Google “What is soldering?” and thousands of answers will flood your screen in less than 1 second. Consider this your quick and easy guide to soldering as it relates to electronics. Soldering is a fundamental technique in electrical manufacturing that fills two needs with one deed. First, it serves as a strong mechanical connection between wires and electrical components. Simultaneously, the solder material acts as a conductor that carries an electrical charge from one terminal to another.
Generally speaking, the act of soldering involves melting solder material over the top of a joint (e.g., between two terminals, wires or switches) to bond the two components and complete the electrical circuit.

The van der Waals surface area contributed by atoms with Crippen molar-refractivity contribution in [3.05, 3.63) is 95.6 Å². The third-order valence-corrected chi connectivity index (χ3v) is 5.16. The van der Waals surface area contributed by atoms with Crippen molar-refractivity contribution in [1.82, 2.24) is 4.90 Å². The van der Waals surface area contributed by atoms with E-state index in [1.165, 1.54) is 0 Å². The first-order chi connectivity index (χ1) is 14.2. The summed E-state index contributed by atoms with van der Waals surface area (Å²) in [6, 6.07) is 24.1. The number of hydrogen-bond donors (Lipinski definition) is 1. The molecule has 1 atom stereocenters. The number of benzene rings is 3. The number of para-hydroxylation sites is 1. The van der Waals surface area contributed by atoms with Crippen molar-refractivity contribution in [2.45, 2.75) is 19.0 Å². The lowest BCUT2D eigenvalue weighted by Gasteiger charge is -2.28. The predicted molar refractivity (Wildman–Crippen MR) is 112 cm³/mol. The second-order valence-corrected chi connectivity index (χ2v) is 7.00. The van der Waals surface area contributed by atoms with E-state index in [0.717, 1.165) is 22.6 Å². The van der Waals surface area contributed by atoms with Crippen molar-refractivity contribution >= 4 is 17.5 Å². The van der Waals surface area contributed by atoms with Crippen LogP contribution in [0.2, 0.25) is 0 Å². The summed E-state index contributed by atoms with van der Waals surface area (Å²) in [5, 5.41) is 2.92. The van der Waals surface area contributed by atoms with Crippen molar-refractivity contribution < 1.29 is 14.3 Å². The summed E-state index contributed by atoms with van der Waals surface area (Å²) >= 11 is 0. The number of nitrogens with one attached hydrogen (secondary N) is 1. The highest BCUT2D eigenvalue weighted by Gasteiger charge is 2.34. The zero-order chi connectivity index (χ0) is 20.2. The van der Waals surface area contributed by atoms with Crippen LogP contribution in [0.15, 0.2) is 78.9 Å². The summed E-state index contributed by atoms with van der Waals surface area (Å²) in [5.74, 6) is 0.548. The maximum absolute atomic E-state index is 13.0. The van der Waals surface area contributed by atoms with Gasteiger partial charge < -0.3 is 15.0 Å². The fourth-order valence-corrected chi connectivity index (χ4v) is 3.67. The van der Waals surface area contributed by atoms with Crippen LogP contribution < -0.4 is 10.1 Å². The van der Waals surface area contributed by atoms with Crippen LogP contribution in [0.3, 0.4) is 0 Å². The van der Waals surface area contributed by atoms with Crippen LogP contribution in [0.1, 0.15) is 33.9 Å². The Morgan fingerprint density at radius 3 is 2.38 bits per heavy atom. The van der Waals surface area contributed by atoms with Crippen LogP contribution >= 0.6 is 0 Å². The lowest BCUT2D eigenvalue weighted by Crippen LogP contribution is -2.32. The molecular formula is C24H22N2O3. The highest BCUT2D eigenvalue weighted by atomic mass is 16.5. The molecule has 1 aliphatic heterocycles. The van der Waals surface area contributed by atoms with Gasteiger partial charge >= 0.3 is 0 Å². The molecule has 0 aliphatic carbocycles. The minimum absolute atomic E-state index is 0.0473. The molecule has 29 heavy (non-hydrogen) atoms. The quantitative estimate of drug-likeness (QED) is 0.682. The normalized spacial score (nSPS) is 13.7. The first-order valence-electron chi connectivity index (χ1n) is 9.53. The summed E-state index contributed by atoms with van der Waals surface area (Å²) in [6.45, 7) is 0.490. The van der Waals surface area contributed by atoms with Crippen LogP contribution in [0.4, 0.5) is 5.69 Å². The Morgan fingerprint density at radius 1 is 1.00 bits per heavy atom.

Solder is not a glue, and soldering is not the same as welding or brazing. Though a fast, convenient method used to affix metal components permanently, soldering uses much lower temperatures than welding or brazing, which makes the technique well-suited for delicate electronic environments.